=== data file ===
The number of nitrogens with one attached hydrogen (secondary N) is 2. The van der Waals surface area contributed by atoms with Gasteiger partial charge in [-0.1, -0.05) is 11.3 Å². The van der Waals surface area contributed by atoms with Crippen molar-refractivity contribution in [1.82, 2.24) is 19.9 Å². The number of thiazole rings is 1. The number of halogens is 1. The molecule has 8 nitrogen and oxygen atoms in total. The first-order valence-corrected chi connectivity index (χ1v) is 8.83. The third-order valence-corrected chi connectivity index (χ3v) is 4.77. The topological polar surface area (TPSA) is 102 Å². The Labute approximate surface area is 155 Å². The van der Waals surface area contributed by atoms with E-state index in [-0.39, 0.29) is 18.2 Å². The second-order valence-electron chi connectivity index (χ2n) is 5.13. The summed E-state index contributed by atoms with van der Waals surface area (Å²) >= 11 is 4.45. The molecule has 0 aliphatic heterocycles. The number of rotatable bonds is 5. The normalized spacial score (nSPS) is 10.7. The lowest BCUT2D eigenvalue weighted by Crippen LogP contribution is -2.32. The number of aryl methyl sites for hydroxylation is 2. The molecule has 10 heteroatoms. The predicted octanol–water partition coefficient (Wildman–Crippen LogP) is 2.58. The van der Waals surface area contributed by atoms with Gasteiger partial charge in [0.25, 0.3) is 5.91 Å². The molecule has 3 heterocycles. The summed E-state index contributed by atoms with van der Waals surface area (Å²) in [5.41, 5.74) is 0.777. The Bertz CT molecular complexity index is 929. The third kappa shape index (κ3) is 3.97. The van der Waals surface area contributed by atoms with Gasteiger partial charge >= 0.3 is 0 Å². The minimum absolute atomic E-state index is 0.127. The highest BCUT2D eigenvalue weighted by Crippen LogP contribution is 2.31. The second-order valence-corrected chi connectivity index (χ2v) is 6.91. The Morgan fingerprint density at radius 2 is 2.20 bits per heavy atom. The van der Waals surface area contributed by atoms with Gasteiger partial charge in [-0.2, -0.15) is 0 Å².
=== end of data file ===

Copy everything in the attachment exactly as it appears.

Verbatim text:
The number of nitrogens with one attached hydrogen (secondary N) is 2. The van der Waals surface area contributed by atoms with Gasteiger partial charge in [-0.1, -0.05) is 11.3 Å². The van der Waals surface area contributed by atoms with Crippen molar-refractivity contribution in [1.82, 2.24) is 19.9 Å². The number of thiazole rings is 1. The number of halogens is 1. The molecule has 8 nitrogen and oxygen atoms in total. The first-order valence-corrected chi connectivity index (χ1v) is 8.83. The third-order valence-corrected chi connectivity index (χ3v) is 4.77. The topological polar surface area (TPSA) is 102 Å². The Labute approximate surface area is 155 Å². The van der Waals surface area contributed by atoms with E-state index in [-0.39, 0.29) is 18.2 Å². The second-order valence-electron chi connectivity index (χ2n) is 5.13. The summed E-state index contributed by atoms with van der Waals surface area (Å²) >= 11 is 4.45. The molecule has 0 aliphatic heterocycles. The number of rotatable bonds is 5. The normalized spacial score (nSPS) is 10.7. The lowest BCUT2D eigenvalue weighted by Crippen LogP contribution is -2.32. The number of aryl methyl sites for hydroxylation is 2. The molecule has 10 heteroatoms. The predicted octanol–water partition coefficient (Wildman–Crippen LogP) is 2.58. The van der Waals surface area contributed by atoms with Gasteiger partial charge in [0.25, 0.3) is 5.91 Å². The molecule has 3 heterocycles. The summed E-state index contributed by atoms with van der Waals surface area (Å²) in [5.41, 5.74) is 0.777. The Bertz CT molecular complexity index is 929. The third kappa shape index (κ3) is 3.97. The van der Waals surface area contributed by atoms with Gasteiger partial charge >= 0.3 is 0 Å². The minimum absolute atomic E-state index is 0.127. The highest BCUT2D eigenvalue weighted by Crippen LogP contribution is 2.31. The second-order valence-corrected chi connectivity index (χ2v) is 6.91. The Morgan fingerprint density at radius 2 is 2.20 bits per heavy atom. The van der Waals surface area contributed by atoms with Gasteiger partial charge in [-0.2, -0.15) is 0 Å².